Our Mercy Children don’t really worry about time and space. So yesterday and today and even tomorrow all become “the right now." If a story rings true to them, they “buy in.” Our kids are unerring, and I’m sure yours are also in spotting the Real from the Fake. They like the Christmas story. So here at Mercy, we celebrate Christmas every day but more especially on December 25th following our Sacred Traditions.
This year the children are planning their own Christmas pageant. First rule: no adults allowed. Then a serious game of rock/paper/scissors to decide who could play the lead roles of Joseph and Lady Mary and Baby Jesus and Donkey and the now-grown-up puppy dog given to Baby Jesus by the shepherd children.
But before that, this is how our Mother Maria re-told our Christmas story for 2012 in Klong Toey – Mercy Centre.
Work was often scarce in Nazareth town for Joseph the carpenter/stone mason. Sometimes he had to travel: make day trips to work in neighboring towns. If his work was near by, Joseph would take the boy Jesus along while leading their donkey carrying the work tools. Joseph teaching Young Jesus to become a Master Carpenter. Mary would prepare food for them as they left at dawn. "Be careful. Be Safe."
Our sacred books say that before their flight into Egypt, before Mary giving birth to Jesus in Bethlehem, before the Star arising in the East and the Magi’s visit to Bethlehem, coming to worship; bringing Gold, Frankincense and Myrrh --when the Angel Gabriel asked and Virgin Mary consented to be the Mother of Jesus -- the Mother of God, Gabriel also told Virgin Mary that her cousin Elizabeth (who was of an age) was pregnant. Her son would be named John the Baptist. Virgin Mary decided to travel the 80 kms to visit – to help. Joseph, who was engaged to Lady Mary, said “It’s madness that you travel alone.” Then Joseph spoke to Donkey. It’s a five-day journey with robbers all along the way. Donkey, you have to carry her and you must be gentle. You must be alert at night also – make noise to warn us if bad men come around.” Joseph walked while Mary rode the donkey. They traveled from Nazareth town to the foot hills where Cousin Elizabeth lived.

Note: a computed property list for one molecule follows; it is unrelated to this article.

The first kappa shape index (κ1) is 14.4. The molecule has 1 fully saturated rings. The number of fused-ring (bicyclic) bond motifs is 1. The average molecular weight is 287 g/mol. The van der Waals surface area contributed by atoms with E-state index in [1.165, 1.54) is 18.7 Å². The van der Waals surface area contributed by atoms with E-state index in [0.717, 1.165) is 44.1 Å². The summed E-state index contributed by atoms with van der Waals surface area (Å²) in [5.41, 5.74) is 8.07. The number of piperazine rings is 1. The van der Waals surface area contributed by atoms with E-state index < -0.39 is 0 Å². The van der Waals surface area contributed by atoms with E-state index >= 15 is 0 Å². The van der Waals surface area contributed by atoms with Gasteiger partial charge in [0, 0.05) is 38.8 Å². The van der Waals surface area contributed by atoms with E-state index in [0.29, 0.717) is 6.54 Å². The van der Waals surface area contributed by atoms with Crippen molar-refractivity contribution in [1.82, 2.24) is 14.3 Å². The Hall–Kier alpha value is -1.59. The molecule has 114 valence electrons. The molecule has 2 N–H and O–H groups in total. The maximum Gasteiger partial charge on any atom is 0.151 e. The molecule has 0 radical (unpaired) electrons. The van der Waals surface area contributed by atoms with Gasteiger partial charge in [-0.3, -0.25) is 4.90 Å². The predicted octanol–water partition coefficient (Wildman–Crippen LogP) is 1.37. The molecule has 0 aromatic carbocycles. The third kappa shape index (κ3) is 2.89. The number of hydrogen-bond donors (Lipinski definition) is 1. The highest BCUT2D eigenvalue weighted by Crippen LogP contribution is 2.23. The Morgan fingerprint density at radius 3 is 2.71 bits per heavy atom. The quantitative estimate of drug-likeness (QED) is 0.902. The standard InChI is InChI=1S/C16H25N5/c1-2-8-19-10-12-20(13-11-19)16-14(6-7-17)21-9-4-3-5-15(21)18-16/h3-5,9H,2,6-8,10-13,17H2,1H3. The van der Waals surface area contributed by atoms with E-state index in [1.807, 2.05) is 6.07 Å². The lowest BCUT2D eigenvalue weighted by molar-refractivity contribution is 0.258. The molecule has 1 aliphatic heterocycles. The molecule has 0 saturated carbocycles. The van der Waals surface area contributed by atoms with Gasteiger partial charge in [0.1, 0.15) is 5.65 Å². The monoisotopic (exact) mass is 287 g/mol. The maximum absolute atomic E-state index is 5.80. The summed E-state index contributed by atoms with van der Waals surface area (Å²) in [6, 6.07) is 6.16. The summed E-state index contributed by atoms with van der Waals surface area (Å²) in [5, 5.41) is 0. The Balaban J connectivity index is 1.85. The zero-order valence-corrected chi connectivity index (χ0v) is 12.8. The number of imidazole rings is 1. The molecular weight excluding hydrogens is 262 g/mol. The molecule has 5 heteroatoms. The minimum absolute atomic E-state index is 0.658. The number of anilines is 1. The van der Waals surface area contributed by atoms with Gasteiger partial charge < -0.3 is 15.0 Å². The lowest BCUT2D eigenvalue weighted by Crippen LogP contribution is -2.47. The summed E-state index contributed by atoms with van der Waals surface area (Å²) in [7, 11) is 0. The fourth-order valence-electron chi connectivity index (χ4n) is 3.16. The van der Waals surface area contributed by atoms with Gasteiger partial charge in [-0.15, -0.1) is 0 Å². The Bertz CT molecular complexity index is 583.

Even now, eight years later, back home again, living off the main road by Nazareth, Mary and Joseph felt they could never ever be safe enough. They tried to lead a normal family life, but were always looking back over their shoulders, never quite sure if Herod’s soldiers knew. When they killed all those children in Bethlehem, trying to kill Jesus over eight years ago, did they know that Jesus had escaped that horrible night, that they had been warned by the Angel’s strong loud voice in a nightmare dream to Joseph? "Go! Now! Run!"
Mary wrapped Infant Baby Jesus against the cold winter night. Joseph asked his donkey, "Donkey, can I trust you? You must carry Virgin Mary and Infant Baby Jesus to Egypt. You must not falter, not stumble, no matter how rough the road might be.”
Yes, the memories of those eight years ago…. How would they survive? Virgin Mary had kept some of the gold given by the Magi. Would there be enough, or almost enough, until their arrival at the border of Egypt - avoiding robbers - to survive until Joseph found work? And memories of how Mary kept the Myrrh used to anoint the dead, with a premonition, somehow knowing as women do of the ominous days to come.